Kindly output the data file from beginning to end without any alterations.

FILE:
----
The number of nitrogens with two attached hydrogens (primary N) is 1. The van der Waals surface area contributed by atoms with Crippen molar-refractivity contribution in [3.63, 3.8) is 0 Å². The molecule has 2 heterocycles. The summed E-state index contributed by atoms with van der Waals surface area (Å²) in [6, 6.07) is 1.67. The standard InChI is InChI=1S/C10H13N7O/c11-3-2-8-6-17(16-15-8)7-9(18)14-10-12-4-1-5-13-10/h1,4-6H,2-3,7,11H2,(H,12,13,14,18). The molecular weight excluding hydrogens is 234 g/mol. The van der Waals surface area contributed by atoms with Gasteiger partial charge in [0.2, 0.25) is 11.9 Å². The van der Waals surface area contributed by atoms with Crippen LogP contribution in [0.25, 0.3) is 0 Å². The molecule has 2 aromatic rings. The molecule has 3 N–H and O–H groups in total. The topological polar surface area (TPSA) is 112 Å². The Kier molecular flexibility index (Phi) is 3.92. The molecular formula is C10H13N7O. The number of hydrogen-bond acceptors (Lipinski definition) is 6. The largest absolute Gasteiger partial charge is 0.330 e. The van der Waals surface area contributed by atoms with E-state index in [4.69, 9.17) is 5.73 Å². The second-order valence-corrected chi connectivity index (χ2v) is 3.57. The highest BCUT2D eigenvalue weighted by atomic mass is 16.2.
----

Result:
The number of nitrogens with two attached hydrogens (primary N) is 1. The van der Waals surface area contributed by atoms with Crippen molar-refractivity contribution in [3.63, 3.8) is 0 Å². The molecule has 2 heterocycles. The summed E-state index contributed by atoms with van der Waals surface area (Å²) in [6, 6.07) is 1.67. The standard InChI is InChI=1S/C10H13N7O/c11-3-2-8-6-17(16-15-8)7-9(18)14-10-12-4-1-5-13-10/h1,4-6H,2-3,7,11H2,(H,12,13,14,18). The molecular weight excluding hydrogens is 234 g/mol. The van der Waals surface area contributed by atoms with Gasteiger partial charge in [0.2, 0.25) is 11.9 Å². The van der Waals surface area contributed by atoms with Crippen LogP contribution in [0.25, 0.3) is 0 Å². The molecule has 2 aromatic rings. The molecule has 3 N–H and O–H groups in total. The topological polar surface area (TPSA) is 112 Å². The Kier molecular flexibility index (Phi) is 3.92. The molecular formula is C10H13N7O. The number of hydrogen-bond acceptors (Lipinski definition) is 6. The largest absolute Gasteiger partial charge is 0.330 e. The van der Waals surface area contributed by atoms with E-state index in [4.69, 9.17) is 5.73 Å². The second-order valence-corrected chi connectivity index (χ2v) is 3.57. The highest BCUT2D eigenvalue weighted by atomic mass is 16.2.